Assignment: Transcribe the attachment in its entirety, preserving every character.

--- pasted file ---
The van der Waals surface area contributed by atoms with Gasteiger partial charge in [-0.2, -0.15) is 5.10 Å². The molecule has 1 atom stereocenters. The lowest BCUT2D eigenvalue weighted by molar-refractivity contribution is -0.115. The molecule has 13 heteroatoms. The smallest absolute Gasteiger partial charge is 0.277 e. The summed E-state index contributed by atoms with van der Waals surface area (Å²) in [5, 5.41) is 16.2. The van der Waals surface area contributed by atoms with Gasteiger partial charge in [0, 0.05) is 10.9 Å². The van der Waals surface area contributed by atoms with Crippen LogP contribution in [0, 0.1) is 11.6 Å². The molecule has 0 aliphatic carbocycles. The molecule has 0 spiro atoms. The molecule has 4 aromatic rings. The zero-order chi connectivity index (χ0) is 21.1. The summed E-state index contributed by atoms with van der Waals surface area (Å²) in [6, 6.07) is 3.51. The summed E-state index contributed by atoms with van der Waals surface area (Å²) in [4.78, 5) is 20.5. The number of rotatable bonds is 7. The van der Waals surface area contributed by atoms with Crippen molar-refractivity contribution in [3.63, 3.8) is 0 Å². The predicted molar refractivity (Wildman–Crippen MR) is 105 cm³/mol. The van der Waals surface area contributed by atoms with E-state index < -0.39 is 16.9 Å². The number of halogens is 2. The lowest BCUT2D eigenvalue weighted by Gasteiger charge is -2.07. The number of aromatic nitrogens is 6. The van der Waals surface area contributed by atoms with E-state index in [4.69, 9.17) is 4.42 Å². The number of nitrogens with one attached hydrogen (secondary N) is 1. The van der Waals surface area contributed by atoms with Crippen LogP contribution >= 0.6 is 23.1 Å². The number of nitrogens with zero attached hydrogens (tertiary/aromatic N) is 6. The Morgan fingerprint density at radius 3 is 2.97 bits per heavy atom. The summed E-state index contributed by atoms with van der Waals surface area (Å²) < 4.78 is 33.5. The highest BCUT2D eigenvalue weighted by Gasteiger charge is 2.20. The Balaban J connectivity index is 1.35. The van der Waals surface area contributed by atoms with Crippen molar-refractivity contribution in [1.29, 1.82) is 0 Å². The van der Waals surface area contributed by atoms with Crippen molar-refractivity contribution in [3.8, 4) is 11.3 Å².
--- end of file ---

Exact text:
The van der Waals surface area contributed by atoms with Gasteiger partial charge in [-0.2, -0.15) is 5.10 Å². The molecule has 1 atom stereocenters. The lowest BCUT2D eigenvalue weighted by molar-refractivity contribution is -0.115. The molecule has 13 heteroatoms. The smallest absolute Gasteiger partial charge is 0.277 e. The summed E-state index contributed by atoms with van der Waals surface area (Å²) in [5, 5.41) is 16.2. The van der Waals surface area contributed by atoms with Gasteiger partial charge in [0, 0.05) is 10.9 Å². The van der Waals surface area contributed by atoms with Crippen LogP contribution in [0, 0.1) is 11.6 Å². The molecule has 0 aliphatic carbocycles. The molecule has 0 spiro atoms. The molecule has 4 aromatic rings. The zero-order chi connectivity index (χ0) is 21.1. The summed E-state index contributed by atoms with van der Waals surface area (Å²) in [6, 6.07) is 3.51. The summed E-state index contributed by atoms with van der Waals surface area (Å²) in [4.78, 5) is 20.5. The number of rotatable bonds is 7. The van der Waals surface area contributed by atoms with Crippen molar-refractivity contribution in [3.63, 3.8) is 0 Å². The predicted molar refractivity (Wildman–Crippen MR) is 105 cm³/mol. The van der Waals surface area contributed by atoms with E-state index < -0.39 is 16.9 Å². The number of halogens is 2. The lowest BCUT2D eigenvalue weighted by Gasteiger charge is -2.07. The number of aromatic nitrogens is 6. The van der Waals surface area contributed by atoms with E-state index in [4.69, 9.17) is 4.42 Å². The number of nitrogens with one attached hydrogen (secondary N) is 1. The van der Waals surface area contributed by atoms with Crippen LogP contribution >= 0.6 is 23.1 Å². The number of nitrogens with zero attached hydrogens (tertiary/aromatic N) is 6. The Morgan fingerprint density at radius 3 is 2.97 bits per heavy atom. The summed E-state index contributed by atoms with van der Waals surface area (Å²) < 4.78 is 33.5. The highest BCUT2D eigenvalue weighted by Gasteiger charge is 2.20. The Balaban J connectivity index is 1.35. The van der Waals surface area contributed by atoms with Crippen molar-refractivity contribution in [1.29, 1.82) is 0 Å². The van der Waals surface area contributed by atoms with Crippen molar-refractivity contribution in [3.8, 4) is 11.3 Å².